First-ever Japanese Spring Festival draws sizeable crowd


Saipan Mayor David M. Apatang, front left, poses with Japanese-Northern Marianas Descent Association chair Norman Tenorio, front second left, Japanese Consul Kinji Shinoda, back left, and Marianas Visitors Authority managing director Chris Concepcion, back right, during the Japanese Spring Festival at the Paseo de Marianas last Saturday. 

The first-ever Japanese Spring Festival on Saipan was a worthy successor of the usual annual Japanese Autumn Festival, which was postponed last year because of the widespread devastation of Super Typhoon Yutu on Saipan in late October 2018.

The Japanese Society of the Northern Mariana Islands, headed by chair Masato Tezuka, held the first-ever Japanese Spring Festival at the Paseo de Marianas last Saturday, showcasing the Japanese culture to CNMI residents and managing to draw the huge crowd that typically visits the autumn festival.

The one-day festival was held from 5pm to 9pm and highlighted Japanese parlor game booths and Japanese food. A small bazaar was held during the festival, along with a kendo performance and Awaodori dances.

“It’s looking pretty good tonight,” said Saipan Mayor David M. Apatang of the festival. “…there are a lot of people here this early and I am sure there would be a lot more people coming here this evening.”

“There is plenty of food here and plenty of activities for the children,” he said. “I thank the Japanese Society of Saipan for always doing this every year for our tourists and community.”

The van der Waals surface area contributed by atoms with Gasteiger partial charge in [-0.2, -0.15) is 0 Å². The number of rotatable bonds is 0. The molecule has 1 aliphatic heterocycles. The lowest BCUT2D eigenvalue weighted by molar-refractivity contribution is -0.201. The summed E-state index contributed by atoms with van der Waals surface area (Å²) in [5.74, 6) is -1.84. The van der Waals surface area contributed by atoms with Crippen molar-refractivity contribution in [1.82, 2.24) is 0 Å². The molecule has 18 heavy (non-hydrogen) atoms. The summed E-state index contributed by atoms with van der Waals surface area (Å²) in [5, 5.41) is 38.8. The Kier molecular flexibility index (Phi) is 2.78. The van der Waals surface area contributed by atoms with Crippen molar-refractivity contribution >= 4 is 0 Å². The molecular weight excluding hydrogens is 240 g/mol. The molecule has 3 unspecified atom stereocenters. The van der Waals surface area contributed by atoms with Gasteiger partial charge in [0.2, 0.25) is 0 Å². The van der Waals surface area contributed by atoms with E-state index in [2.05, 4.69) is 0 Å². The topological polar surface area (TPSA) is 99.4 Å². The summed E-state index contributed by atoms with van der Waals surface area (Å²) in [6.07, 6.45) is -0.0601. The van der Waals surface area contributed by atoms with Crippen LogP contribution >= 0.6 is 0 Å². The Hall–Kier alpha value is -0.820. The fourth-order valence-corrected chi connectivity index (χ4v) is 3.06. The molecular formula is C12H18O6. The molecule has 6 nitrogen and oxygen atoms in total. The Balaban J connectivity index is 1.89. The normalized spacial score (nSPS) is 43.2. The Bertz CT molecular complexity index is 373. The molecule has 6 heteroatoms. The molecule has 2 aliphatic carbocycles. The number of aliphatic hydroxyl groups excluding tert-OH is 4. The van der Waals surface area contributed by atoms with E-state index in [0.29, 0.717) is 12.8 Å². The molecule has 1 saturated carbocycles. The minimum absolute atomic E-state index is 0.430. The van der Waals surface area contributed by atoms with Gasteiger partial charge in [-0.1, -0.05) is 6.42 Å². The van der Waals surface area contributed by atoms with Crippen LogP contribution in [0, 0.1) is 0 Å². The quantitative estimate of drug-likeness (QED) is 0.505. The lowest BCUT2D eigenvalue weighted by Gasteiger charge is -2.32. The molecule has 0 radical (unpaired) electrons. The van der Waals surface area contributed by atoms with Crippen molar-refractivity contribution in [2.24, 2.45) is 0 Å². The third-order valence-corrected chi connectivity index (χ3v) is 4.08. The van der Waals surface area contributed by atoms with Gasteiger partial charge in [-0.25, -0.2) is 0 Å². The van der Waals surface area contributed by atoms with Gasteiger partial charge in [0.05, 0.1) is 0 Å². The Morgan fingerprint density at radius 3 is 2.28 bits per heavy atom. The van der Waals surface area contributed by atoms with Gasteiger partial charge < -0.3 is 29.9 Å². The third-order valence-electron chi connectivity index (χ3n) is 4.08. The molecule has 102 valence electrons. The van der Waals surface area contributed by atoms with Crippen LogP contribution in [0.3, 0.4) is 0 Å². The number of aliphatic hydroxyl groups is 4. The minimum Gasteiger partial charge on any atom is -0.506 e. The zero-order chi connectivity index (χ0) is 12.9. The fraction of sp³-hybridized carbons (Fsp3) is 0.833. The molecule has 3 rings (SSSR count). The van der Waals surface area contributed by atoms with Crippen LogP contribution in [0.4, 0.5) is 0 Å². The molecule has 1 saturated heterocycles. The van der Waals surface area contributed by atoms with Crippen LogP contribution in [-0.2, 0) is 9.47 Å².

The annual Japanese Autumn Festival usually holds the Katori Jingu Shrine ceremony at the Sugar King Park. However, according to a previous statement from Tezuka, the association decided not to hold that for this year because of Super Typhoon Yutu.

The autumn festival is usually held in late October.

Toys and masks were handed out to children during Saturday’s festival, while Japanese food were also sold through vendors in the area.

“This festival is one of many examples of the historic ties between the Marianas and Japan, and our society is warmly welcoming all residents and visitors,” said Tezuka in a previous statement.

“February is the month for welcoming the spring season and the spring season is regarded as the time when everybody starts feeling the new life coming up after the long winter season in Japan,” he said, adding that the annual festival is a means to showcase the association’s commitment to the community as well as to promote the Japanese culture in the CNMI.

Erwin Encinares | Reporter
Erwin Charles Tan Encinares holds a bachelor’s degree from the Chiang Kai Shek College and has covered a wide spectrum of assignments for the Saipan Tribune. Encinares is the paper’s political reporter.
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